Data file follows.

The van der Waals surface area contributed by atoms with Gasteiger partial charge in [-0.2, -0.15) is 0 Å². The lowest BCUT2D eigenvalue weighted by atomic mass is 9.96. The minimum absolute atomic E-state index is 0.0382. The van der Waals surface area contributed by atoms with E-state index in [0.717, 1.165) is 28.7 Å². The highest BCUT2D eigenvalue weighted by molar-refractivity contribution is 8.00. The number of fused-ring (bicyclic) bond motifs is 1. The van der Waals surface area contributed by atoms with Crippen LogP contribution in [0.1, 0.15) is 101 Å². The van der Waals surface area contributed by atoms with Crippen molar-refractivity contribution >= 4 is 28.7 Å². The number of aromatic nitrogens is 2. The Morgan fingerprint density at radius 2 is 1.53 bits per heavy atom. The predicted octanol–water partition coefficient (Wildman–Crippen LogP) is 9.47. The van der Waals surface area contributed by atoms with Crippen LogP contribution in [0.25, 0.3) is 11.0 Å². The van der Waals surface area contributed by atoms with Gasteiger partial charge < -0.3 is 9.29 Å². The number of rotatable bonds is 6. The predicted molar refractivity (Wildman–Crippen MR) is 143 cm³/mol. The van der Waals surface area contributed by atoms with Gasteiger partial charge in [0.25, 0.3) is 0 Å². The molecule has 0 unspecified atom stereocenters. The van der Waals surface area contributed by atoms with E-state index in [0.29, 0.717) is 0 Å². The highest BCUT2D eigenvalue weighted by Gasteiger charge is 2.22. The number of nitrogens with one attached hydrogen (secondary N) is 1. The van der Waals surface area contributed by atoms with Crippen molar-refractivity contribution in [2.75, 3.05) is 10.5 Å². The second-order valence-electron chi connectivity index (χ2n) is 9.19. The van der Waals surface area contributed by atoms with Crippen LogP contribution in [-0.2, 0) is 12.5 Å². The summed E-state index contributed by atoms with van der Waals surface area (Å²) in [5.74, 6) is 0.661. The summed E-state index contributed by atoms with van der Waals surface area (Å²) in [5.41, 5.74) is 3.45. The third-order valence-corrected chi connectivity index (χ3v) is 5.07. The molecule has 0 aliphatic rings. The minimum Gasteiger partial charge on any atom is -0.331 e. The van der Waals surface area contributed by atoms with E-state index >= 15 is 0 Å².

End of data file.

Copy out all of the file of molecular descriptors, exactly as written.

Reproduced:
The van der Waals surface area contributed by atoms with Gasteiger partial charge in [-0.2, -0.15) is 0 Å². The lowest BCUT2D eigenvalue weighted by atomic mass is 9.96. The minimum absolute atomic E-state index is 0.0382. The van der Waals surface area contributed by atoms with E-state index in [0.717, 1.165) is 28.7 Å². The highest BCUT2D eigenvalue weighted by molar-refractivity contribution is 8.00. The number of fused-ring (bicyclic) bond motifs is 1. The van der Waals surface area contributed by atoms with Crippen LogP contribution in [0.1, 0.15) is 101 Å². The van der Waals surface area contributed by atoms with Crippen molar-refractivity contribution >= 4 is 28.7 Å². The number of aromatic nitrogens is 2. The Morgan fingerprint density at radius 2 is 1.53 bits per heavy atom. The predicted octanol–water partition coefficient (Wildman–Crippen LogP) is 9.47. The van der Waals surface area contributed by atoms with Crippen LogP contribution in [0.25, 0.3) is 11.0 Å². The van der Waals surface area contributed by atoms with Gasteiger partial charge < -0.3 is 9.29 Å². The number of rotatable bonds is 6. The predicted molar refractivity (Wildman–Crippen MR) is 143 cm³/mol. The van der Waals surface area contributed by atoms with Gasteiger partial charge in [0.25, 0.3) is 0 Å². The molecule has 0 unspecified atom stereocenters. The van der Waals surface area contributed by atoms with E-state index in [0.29, 0.717) is 0 Å². The highest BCUT2D eigenvalue weighted by Gasteiger charge is 2.22. The number of nitrogens with one attached hydrogen (secondary N) is 1. The van der Waals surface area contributed by atoms with Crippen molar-refractivity contribution in [2.75, 3.05) is 10.5 Å². The second-order valence-electron chi connectivity index (χ2n) is 9.19. The van der Waals surface area contributed by atoms with Crippen LogP contribution in [-0.2, 0) is 12.5 Å². The summed E-state index contributed by atoms with van der Waals surface area (Å²) in [5.74, 6) is 0.661. The summed E-state index contributed by atoms with van der Waals surface area (Å²) in [5.41, 5.74) is 3.45. The third-order valence-corrected chi connectivity index (χ3v) is 5.07. The molecule has 0 aliphatic rings. The minimum Gasteiger partial charge on any atom is -0.331 e. The van der Waals surface area contributed by atoms with E-state index >= 15 is 0 Å².